One thing that didn’t change with the Affordable Care Act is infertility not being covered by health insurance. Concerns over the perceived increase in premiums combined with other politically motivated debates over the handling of embryos have kept any progress with expanded infertility coverage to a minimum.
The Family Act of 2013 has the potential to help infertility patients defray some of the costs of infertility treatment by creating a tax credit for the out-of-pocket costs associated with IVF and fertility preservation.
What is The Family Act?
Originally called the Family Act of 2011, the bill was introduced in 2011 during the 112th Congress in the U.S. Senate by Senator Kirsten Gillibrand (D-NY) and in the U.S. House of Representatives by Congressman John Lewis (D-GA). It has met with resistance in the subsequent 113th Congress due to ongoing struggles with budgets and debates about tax revenue that make any proposal that includes new tax credits less palatable to politicians.
There’s no doubt the bill could provide a once in a lifetime chance for couples that otherwise don’t have the financial means to take on the expenses of an IVF. With a lifetime cap of almost $12,000, it could mean the difference between being able to afford that ‘last cycle’ that results in the birth of a couple's dream child.
We came very close to exhausting all of our financial resources at the end of our infertility journey. Our trip across country to one of the top clinics in the country to take one last shot at a biological child created an enormous financial burden.
A tax credit at the end of that journey would have certainly been a welcome benefit as the joy of our final cycle working was offset by the magnitude of bills that came after two trips to New Jersey, and the costs of the IVF and FET that resulted in our now 12 ½ year old formerly frozen embryo.
The concept of a family building tax credit has already been successful in the form of the Adoption Tax Credit. The Family Act was actually modeled after that credit.
A Tax Credit Versus a Tax Deduction
A lot of people are confused about the difference between this proposed tax credit and their standard medical deduction. The biggest difference is that the medical deduction only comes if the expenses exceed 10% of the adjusted gross income of the couple.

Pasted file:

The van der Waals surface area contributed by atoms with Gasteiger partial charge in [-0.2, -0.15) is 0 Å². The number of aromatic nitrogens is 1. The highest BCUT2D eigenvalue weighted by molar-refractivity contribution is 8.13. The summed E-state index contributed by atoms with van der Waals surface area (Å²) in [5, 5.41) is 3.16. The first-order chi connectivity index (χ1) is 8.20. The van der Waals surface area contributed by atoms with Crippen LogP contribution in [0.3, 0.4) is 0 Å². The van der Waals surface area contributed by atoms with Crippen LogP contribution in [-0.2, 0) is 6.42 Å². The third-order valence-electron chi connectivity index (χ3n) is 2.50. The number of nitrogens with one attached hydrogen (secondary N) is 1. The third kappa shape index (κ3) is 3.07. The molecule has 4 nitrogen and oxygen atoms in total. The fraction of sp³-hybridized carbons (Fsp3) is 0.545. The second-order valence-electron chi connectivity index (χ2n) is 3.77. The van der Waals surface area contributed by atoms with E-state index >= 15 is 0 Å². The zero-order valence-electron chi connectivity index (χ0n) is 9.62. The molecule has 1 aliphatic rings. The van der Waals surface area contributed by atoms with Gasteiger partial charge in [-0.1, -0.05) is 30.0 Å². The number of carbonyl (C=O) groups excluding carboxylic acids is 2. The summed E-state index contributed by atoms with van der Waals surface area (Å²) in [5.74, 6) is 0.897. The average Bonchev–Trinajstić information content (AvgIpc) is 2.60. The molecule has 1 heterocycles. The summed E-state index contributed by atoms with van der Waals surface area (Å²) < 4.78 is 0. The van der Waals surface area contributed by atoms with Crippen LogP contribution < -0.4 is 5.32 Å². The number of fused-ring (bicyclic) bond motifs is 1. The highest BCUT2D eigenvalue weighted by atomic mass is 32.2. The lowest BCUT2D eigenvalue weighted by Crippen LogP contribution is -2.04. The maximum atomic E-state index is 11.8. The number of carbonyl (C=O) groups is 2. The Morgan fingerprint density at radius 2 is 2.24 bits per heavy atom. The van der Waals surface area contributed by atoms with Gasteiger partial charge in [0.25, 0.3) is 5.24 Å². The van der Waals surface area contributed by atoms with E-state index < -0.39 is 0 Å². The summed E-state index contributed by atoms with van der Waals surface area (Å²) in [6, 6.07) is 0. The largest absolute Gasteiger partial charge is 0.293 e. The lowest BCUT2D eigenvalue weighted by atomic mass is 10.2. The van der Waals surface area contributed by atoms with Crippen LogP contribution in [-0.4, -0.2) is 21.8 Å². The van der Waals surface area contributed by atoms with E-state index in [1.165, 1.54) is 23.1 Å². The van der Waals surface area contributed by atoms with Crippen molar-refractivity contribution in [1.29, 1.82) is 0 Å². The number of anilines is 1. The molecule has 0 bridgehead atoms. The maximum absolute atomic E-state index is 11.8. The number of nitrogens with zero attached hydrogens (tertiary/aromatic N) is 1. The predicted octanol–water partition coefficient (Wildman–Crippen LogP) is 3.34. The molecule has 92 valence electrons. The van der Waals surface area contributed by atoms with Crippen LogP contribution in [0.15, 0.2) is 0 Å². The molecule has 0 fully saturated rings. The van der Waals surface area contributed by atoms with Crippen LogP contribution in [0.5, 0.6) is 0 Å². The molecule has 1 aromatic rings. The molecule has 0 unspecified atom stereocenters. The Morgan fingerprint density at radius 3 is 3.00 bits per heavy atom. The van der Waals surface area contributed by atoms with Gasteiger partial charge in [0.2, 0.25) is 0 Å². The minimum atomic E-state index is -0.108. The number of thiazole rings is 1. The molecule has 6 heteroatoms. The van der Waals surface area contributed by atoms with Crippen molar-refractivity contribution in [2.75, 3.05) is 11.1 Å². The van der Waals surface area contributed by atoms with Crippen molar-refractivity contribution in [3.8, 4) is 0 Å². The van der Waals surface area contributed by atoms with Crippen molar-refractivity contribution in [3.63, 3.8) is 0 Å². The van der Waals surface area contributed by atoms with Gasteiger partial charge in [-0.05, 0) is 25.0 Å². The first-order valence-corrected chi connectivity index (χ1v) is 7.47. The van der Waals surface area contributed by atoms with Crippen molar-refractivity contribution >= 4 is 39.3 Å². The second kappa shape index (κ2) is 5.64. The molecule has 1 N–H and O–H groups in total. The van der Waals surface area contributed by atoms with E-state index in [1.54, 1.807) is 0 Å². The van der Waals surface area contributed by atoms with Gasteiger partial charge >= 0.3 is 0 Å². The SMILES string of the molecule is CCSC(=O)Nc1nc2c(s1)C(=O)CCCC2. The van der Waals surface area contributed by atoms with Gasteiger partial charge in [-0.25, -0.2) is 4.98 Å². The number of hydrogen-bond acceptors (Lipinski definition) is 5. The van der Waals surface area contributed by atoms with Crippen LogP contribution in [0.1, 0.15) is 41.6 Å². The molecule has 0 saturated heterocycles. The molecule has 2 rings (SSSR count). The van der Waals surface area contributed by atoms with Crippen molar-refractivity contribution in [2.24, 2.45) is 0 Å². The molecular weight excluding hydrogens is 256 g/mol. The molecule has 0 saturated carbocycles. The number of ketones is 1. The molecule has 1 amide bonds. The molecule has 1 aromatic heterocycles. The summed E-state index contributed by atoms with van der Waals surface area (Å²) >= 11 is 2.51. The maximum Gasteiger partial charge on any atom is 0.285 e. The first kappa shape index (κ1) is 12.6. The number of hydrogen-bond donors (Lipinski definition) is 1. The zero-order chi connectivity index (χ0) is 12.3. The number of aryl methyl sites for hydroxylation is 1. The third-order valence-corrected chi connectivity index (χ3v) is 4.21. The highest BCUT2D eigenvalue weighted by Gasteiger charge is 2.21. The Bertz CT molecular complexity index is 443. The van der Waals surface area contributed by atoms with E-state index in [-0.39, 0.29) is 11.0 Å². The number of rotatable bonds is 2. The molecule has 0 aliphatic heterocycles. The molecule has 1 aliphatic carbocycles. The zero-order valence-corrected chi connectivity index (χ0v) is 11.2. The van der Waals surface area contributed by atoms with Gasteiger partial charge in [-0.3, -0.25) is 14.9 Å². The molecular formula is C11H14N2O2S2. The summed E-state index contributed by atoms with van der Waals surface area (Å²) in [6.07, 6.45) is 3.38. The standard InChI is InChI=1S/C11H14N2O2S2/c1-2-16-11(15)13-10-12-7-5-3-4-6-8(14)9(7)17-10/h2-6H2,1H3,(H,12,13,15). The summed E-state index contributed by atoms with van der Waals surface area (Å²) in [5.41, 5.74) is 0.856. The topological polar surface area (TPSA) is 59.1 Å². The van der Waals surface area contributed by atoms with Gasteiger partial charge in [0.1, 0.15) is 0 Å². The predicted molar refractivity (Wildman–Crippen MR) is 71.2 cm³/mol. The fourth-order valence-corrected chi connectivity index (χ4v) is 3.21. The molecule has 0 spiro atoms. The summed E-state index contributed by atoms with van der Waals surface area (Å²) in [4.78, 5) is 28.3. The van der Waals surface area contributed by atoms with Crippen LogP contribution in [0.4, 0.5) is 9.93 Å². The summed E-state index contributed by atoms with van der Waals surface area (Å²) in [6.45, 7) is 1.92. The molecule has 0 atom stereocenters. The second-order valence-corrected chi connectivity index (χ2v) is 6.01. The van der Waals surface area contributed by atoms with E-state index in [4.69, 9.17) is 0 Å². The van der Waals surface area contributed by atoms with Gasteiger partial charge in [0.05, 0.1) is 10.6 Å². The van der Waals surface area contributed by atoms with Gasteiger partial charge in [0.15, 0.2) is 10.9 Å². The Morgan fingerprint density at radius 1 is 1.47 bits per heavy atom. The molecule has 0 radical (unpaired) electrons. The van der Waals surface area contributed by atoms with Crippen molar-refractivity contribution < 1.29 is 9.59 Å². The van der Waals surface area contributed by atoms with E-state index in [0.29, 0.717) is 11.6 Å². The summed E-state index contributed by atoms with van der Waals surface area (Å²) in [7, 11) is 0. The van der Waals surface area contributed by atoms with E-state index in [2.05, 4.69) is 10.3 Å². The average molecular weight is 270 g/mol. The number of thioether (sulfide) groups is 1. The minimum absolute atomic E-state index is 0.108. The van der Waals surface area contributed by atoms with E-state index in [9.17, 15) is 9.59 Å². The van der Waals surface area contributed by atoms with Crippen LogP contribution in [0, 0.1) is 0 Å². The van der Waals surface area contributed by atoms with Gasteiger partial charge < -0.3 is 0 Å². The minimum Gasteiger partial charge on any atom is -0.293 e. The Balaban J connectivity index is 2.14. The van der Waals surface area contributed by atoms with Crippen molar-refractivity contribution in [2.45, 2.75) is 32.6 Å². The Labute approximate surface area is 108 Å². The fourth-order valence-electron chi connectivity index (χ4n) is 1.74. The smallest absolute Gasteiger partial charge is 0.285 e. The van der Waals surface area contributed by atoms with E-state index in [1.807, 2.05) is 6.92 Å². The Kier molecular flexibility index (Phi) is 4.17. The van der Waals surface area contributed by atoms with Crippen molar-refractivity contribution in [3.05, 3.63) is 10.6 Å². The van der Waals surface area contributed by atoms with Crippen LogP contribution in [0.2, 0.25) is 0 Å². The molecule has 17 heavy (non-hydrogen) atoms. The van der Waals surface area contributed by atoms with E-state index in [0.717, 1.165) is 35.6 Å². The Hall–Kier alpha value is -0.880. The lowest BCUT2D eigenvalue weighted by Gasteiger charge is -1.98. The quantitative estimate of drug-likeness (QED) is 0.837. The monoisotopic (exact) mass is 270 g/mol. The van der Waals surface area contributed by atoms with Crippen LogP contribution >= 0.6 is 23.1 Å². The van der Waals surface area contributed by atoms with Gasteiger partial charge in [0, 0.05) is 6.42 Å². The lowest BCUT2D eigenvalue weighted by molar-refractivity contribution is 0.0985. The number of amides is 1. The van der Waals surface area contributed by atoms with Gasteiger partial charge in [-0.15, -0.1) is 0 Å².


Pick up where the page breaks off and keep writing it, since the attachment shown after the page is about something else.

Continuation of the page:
The tax credit is based on the first dollar in, meaning it doesn’t have to exceed a certain threshold. If you spend $1000 on an IVF, you’ll get a credit toward $500 (50%) of that expense.
This is also based on a lifetime maximum, not a one-time maximum. That means that if the expenses are incurred over a number of years, the credit can be used to provide a tax credit until the lifetime maximum is met. That would have been great for my wife and I since our journey spanned over a six year period at a cost of just over $70,000.
The Family Act bill is not just for infertility treatment - it can also provide financial relief to cancer patients who want to defray the cost of fertility preservation. Given the damage that radiation and chemotherapy can do to their reproductive biology, women diagnosed with cancer are starting to consider harvesting their eggs before their ovaries are exposed to harmful cancer regimens.
The procedure and resulting costs is similar to an IVF - only the eggs are frozen rather than being fertilized and transferred into the woman’s uterus.
Support The Family Act
It’s important to note that the Family Act is only considered a stop gap measure to at least reduce the financial burden on infertile couples until a federal mandate for infertility coverage can be passed.
Hopefully support will grow for this bill so that the millions of couples suffering from infertility won’t have to suffer from financial instability as a result of their parenthood pursuits.
Check to see if your Senator or Representatives co-sponsors this legislation. Then, send a letter right now to your Senators and Representatives asking for their support of this bill. The more personal and passionate you are, the more attention you are likely to get!